I first heard Maestro Fresh Wes' "Let Your Backbone Slide" on a cassette tape my best friend's brother made for us to breakdance to in 1989. I couldn't stop listening to it. I replayed the song on my Sony Walkman so many times I could stop the tape at the beginning of the song perfectly each rewind.
That moment started my love affair with Canadian hip hop. Even though a majority of the music my friends and I were listening to was American, I found myself drawn to the gritty, off-timed element the Canadian counterpoint had to offer. Artists such as The Rascalz, Michie Mee, Choclair, and Swollen Members were the ones that hit home the hardest. A close friend from high school even started making beats and eventually came together as one of my favorite artists still to this day: Mood Ruff.
I got to be a part of their first video shoot in 1993, which was shot at an old garbage dump outside Winnipeg, Manitoba. In between takes, we had a competition for who could jump farther onto the hood of a stationary car, inching closer to the middle with each attempt. The camera kept rolling and the footage was eventually used in the final cut of the video. Upon watching the completed project, the feeling I got from having been involved in this slice of Canadian culture affirmed for me that this was what I wanted to do.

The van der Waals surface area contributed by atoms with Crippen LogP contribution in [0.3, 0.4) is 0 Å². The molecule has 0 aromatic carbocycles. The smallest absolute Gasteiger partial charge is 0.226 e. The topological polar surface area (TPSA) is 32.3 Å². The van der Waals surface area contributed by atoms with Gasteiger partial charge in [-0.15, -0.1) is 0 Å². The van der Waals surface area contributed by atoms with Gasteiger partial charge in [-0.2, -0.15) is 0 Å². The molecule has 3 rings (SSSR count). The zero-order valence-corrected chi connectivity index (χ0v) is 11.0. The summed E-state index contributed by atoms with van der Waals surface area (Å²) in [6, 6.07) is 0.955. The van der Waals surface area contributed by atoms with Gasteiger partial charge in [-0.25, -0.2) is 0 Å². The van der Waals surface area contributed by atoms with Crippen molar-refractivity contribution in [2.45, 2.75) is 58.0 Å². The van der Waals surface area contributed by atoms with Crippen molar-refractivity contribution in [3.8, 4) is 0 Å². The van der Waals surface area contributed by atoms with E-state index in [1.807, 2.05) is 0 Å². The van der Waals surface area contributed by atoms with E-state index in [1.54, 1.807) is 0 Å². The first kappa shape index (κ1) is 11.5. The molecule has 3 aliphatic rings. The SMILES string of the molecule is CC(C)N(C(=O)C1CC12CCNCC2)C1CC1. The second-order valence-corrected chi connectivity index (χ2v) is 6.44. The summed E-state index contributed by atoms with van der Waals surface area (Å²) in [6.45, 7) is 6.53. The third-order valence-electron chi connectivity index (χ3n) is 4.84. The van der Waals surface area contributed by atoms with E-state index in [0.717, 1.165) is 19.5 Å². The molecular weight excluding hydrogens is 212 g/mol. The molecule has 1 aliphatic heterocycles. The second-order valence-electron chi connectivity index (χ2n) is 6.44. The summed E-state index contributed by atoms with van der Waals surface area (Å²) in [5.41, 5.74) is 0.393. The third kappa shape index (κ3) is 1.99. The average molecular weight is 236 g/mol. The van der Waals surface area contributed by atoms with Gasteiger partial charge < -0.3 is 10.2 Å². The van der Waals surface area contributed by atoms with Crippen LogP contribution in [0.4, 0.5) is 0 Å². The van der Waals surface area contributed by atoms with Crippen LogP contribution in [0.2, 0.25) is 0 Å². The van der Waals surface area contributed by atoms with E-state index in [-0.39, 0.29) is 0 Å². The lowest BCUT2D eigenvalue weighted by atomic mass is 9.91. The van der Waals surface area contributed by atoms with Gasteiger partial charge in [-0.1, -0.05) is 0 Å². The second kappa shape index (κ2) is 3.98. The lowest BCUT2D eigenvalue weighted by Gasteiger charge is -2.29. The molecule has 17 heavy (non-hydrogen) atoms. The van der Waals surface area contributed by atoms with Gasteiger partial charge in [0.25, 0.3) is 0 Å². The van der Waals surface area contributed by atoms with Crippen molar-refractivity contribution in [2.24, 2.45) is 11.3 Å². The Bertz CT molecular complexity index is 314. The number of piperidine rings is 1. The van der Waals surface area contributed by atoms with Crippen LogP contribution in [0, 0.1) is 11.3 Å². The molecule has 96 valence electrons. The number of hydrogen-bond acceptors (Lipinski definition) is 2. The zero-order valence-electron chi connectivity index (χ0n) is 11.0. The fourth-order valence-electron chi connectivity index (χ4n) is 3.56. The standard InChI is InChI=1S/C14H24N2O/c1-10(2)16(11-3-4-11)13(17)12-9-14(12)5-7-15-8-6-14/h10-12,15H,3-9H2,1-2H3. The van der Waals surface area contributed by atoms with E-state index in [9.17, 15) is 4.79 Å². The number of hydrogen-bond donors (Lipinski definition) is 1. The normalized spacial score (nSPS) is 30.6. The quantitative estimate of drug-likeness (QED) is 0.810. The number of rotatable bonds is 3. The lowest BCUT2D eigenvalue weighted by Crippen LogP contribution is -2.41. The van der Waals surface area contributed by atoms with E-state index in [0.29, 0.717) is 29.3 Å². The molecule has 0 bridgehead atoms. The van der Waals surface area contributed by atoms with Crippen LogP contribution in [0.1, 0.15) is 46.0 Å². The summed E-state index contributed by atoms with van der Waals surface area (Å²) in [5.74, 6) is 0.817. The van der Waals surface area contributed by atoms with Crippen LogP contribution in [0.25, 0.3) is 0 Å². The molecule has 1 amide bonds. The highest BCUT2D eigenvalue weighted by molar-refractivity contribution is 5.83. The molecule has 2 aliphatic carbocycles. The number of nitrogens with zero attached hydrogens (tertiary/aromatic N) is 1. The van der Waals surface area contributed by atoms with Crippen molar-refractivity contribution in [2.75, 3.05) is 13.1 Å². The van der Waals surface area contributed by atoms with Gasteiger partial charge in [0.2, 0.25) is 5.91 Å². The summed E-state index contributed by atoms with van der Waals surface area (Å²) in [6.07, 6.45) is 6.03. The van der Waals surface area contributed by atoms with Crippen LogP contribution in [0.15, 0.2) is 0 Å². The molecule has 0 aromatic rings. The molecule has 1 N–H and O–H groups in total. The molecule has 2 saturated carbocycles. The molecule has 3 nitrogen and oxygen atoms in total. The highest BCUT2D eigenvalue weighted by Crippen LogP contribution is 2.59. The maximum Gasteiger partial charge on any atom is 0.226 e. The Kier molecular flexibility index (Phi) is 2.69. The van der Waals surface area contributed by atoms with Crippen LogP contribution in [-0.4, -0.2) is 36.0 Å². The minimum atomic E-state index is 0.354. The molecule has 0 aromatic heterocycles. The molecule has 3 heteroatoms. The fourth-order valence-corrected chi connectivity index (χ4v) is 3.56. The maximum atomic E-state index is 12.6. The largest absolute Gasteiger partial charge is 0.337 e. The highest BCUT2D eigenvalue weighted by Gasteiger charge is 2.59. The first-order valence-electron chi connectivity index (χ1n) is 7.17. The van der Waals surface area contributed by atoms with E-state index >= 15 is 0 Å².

I took that feeling with me when I started my own show at a college radio station in Vancouver (CITR 101.9 -- Beats from the Basement). Because of the late night time slot and the flexibility of volunteer radio, we were able to do and say anything we wanted with the show. I began to recruit local hip hop artists into the station to do interviews and live freestyle sessions. Our discussions about the hip hop community would tend to lead to the difficulty of getting commercial radio play, even for the biggest Canadian hip hop artists.
This is true even with the Canadian content (CANCON) rules all radio stations in Canada are subjected to. With so much talent out there in this country, I began to think how I could possibly shed some light on this subject, which eventually led to me starting a new chapter in my life: making a documentary about the Canadian scene called Hip Hop Eh.
I'll never forget the day I was on my way to finally meet Maestro Fresh Wes, the godfather of Canadian hip hop, to interview him for the documentary. From listening to him on my tape player, getting an opportunity to interview him, to finally being invited to his birthday party was a surreal experience.